The Sentinel reports that the latest census estimates are in -- and Oneida County continues to lose population. Utica lost 1,569 people since year 2000, or about 2.6% of its population, leaving 59,082 remaining. Rome lost 730, or about 2.1%, leaving 34,220 behind. The county as a whole lost 1,515 people, to stand at 233,954.
Actually we may not be so bad - or is this just a case of misery loving company?
The Post Standard reports that Syracuse dropped 5,777, or about 4% of its population, leaving 140,658.
Per the Buffalo News, Buffalo lost a whopping 16,500 people, or 5.7%, since 2000. It's population is now only 276,059. (Remember when it had 586,000 people back in the 1960s? It is now less that half of what it was.) Niagara Falls, which used to run neck and neck with Utica in population, lost 5.9%, to stand at 52,326.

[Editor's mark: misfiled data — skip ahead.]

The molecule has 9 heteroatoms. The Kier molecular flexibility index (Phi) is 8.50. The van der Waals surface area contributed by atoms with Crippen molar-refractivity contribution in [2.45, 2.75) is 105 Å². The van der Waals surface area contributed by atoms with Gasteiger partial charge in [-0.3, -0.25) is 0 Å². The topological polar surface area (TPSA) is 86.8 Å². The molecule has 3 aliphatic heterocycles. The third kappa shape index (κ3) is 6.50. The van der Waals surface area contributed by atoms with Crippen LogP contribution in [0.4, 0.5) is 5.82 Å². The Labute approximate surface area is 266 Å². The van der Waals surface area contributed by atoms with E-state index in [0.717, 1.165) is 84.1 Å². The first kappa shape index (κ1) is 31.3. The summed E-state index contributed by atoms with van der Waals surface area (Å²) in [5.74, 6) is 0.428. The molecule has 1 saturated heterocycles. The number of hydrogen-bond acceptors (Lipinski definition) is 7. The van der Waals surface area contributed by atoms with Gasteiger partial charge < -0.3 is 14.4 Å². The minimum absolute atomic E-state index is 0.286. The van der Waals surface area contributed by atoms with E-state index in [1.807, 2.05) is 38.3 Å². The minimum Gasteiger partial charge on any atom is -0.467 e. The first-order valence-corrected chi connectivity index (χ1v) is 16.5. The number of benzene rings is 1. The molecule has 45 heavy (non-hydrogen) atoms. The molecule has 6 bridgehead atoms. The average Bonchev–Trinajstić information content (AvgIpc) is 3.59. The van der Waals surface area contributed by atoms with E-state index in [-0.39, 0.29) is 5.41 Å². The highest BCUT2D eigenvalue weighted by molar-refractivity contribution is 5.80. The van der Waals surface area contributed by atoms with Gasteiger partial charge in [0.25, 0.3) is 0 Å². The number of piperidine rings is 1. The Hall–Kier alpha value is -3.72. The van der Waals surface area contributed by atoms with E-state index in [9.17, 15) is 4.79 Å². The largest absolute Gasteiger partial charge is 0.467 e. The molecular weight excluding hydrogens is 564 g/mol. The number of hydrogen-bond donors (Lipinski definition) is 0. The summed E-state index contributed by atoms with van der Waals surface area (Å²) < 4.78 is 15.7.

These are all huge losses, and they continue a trend that has lasted more than a generation. They reflect serious flaws in State policies over the last 30 years.
Yet in Oneida County -- and in the other areas as well --the public infrastructure continues to expand into undeveloped land: a new school for BOCES, a new school wing in New Hartford, proposals to extend water lines further and further away from urban centers -- and now leaders are even talking about developing the area around the Westmoreland Thruway interchange. Government also continues to expand, cloning itself. The water and the solid waste authorities come immediately to mind, requiring their own employees where some were formerly shared with their prior "owners" (the City and the County).
One has to ask WHY? Why do we need more "things," and why do we need more government layers, when our population is dwindling. We also must ask HOW WILL WE PAY FOR THIS?